Dissecting the molecular basis of mesoderm formation
Recent technical advancements in human embryonic stem cells have revolutionized their potential applications in regenerative medicine. However, a remaining big hurdle in this process is the need for efficient, effective, and stable generation of specific cell types from such stem cells for therapeutic usage. The proposed research focuses on studying a special cell type in our embryo, called mesoderm. Mesoderm gives rise to a number of tissues and structures including bone, cartilage, muscle, connective tissue, the urinary system, the reproductive system, heart, and the dermis of the skin. For example, heart failure often requires heart transplant, which is limited by the lack of matched donors and severe side effects due to immunosuppressant therapy. Heart regeneration from mesoderm tissues derived from human embryonic stem cells or induced pluripotent stem cells would greatly improve heart failure treatment. To regenerate mesoderm-derived tissues for tissue repair, it is critical to understand what are the genes and signaling pathways that control human mesoderm formation. To date, there is little information on how human mesoderm is formed due to the inability to study this event in embryo. This proposal takes advantage of the use of human embryonic stem cells to develop mesoderm in culture to study mesoderm development. We will first test a group of genes for their roles in mesoderm formation. Then we will develop a novel reporter system to label and purify emerging human mesoderm cells and identify and study novel genes involved in human mesoderm development. Completion of this project would provide valuable insight into the key factors in mesoderm differentiation, which is essential for efficient generation of mesoderm-derived tissues for therapeutic usage.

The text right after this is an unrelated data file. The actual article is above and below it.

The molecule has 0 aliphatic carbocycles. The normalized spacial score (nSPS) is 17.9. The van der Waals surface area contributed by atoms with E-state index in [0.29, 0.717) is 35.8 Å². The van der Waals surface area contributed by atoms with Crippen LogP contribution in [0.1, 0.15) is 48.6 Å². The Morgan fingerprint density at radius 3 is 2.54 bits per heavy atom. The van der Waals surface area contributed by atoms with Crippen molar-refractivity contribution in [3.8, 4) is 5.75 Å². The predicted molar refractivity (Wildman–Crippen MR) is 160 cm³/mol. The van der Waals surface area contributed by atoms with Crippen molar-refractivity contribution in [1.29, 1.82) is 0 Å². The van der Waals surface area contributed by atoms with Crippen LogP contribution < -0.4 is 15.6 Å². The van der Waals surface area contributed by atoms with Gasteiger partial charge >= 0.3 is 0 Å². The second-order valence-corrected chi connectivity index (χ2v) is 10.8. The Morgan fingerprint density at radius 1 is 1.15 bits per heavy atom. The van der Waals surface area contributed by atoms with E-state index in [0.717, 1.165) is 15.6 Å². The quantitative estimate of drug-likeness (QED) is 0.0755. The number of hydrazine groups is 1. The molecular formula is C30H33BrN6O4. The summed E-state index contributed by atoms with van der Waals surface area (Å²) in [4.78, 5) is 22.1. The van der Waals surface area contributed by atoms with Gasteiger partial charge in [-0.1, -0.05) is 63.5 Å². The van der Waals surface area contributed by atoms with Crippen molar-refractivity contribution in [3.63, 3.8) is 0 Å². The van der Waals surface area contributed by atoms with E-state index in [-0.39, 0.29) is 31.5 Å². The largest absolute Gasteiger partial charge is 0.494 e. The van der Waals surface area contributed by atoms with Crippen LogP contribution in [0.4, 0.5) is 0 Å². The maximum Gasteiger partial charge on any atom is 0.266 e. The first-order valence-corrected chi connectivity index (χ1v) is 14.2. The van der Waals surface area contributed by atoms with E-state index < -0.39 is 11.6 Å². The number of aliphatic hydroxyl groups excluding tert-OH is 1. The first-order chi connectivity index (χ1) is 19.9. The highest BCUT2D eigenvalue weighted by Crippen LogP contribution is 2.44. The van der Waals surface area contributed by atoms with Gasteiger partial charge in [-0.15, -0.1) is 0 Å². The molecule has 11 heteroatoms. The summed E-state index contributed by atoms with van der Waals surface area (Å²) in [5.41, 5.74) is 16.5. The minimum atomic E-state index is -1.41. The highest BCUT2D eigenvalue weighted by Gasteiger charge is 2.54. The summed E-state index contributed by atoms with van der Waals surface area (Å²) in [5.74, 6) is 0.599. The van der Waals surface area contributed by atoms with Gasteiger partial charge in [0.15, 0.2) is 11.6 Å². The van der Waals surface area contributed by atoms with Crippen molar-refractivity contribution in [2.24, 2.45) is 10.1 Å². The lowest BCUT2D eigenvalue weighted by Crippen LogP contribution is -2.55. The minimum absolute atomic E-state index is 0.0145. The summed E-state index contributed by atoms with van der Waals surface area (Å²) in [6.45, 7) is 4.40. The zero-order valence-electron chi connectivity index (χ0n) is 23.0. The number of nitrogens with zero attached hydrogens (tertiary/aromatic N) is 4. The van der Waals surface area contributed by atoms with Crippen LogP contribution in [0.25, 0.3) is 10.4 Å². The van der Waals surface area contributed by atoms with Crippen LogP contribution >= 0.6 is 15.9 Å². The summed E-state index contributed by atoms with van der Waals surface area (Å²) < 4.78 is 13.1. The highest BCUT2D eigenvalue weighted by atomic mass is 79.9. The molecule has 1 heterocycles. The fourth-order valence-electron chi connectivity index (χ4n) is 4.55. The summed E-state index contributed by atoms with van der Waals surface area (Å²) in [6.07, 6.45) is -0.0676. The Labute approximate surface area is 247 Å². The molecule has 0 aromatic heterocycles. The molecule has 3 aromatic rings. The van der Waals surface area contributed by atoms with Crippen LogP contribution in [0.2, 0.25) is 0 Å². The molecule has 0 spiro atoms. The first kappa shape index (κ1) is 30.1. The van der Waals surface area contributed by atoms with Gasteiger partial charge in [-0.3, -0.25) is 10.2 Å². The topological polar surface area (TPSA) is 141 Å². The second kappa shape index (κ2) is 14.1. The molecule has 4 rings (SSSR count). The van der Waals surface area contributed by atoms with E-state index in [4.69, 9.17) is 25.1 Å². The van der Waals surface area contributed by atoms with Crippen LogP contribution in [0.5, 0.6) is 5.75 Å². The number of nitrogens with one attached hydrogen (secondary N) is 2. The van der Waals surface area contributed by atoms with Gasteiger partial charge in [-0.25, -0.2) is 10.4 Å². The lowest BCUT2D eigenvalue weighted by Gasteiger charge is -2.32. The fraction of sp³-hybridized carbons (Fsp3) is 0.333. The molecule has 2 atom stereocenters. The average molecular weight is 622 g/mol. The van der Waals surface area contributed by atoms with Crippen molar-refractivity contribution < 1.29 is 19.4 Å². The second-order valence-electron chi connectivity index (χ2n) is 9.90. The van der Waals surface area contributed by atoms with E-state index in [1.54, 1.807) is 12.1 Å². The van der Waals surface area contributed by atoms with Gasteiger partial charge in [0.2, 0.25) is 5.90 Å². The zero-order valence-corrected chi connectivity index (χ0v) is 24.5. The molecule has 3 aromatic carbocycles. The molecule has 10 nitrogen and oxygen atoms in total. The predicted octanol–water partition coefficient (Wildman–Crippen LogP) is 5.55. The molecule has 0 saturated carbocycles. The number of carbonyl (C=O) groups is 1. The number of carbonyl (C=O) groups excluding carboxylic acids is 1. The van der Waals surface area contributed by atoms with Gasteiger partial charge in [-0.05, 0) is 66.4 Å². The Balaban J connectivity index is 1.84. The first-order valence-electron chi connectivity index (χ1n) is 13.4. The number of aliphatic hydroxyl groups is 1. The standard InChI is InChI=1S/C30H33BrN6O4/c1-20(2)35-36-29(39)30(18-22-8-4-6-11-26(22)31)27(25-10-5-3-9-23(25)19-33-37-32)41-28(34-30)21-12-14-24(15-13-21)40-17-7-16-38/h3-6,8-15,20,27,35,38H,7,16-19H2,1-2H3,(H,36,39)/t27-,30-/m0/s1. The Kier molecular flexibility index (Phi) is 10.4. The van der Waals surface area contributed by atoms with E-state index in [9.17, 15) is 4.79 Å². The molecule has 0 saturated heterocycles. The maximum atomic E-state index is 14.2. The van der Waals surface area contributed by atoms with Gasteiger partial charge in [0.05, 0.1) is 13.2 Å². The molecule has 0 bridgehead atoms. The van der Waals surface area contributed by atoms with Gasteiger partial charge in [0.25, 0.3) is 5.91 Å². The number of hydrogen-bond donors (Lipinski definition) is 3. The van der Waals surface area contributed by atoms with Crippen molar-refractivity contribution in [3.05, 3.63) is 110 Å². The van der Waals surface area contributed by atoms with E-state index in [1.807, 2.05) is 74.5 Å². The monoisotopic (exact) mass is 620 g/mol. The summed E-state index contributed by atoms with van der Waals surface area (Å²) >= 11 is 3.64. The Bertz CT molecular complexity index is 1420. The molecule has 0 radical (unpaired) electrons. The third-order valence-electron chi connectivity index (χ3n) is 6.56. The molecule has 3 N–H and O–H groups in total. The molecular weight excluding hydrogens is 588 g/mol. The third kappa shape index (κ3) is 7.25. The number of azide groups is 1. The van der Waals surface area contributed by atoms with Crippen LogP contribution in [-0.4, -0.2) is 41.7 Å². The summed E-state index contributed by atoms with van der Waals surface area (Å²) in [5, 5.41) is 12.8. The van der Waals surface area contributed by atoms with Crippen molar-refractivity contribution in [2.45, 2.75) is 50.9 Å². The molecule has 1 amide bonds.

Stem cell therapy has the potential to revolutionize the treatment of many common diseases that afflict residents of the State of California. For example, thousands of Californians suffer from heart failure and need heart transplant for survival. However, these life-saving measures are limited by a lack of eligible donors and the necessity of finding correctly matched donors. Recent technical advancements in human embryonic stem cell and induced pluripotent stem cell production have revolutionized their potential applications in regenerative medicine and have provided enormous hope for these patients. Producing therapeutically useful differentiated cells from pluripotent stem cells is a critical step in clinical application. Our proposal will provide a better understanding of the mechanisms involved in producing mesoderm, which then gives rise to many critical tissues in our body, including heart, bone, cartilage, and muscle. One long-term benefit of the proposed research is to allow effective generations of various mesoderm-derive cell types and tissues for tissue repair. In addition, the involved work will include the training and education of some of California's bright young minds to become leaders of stem cell research and maintain California as a world leader in regeneration medicine.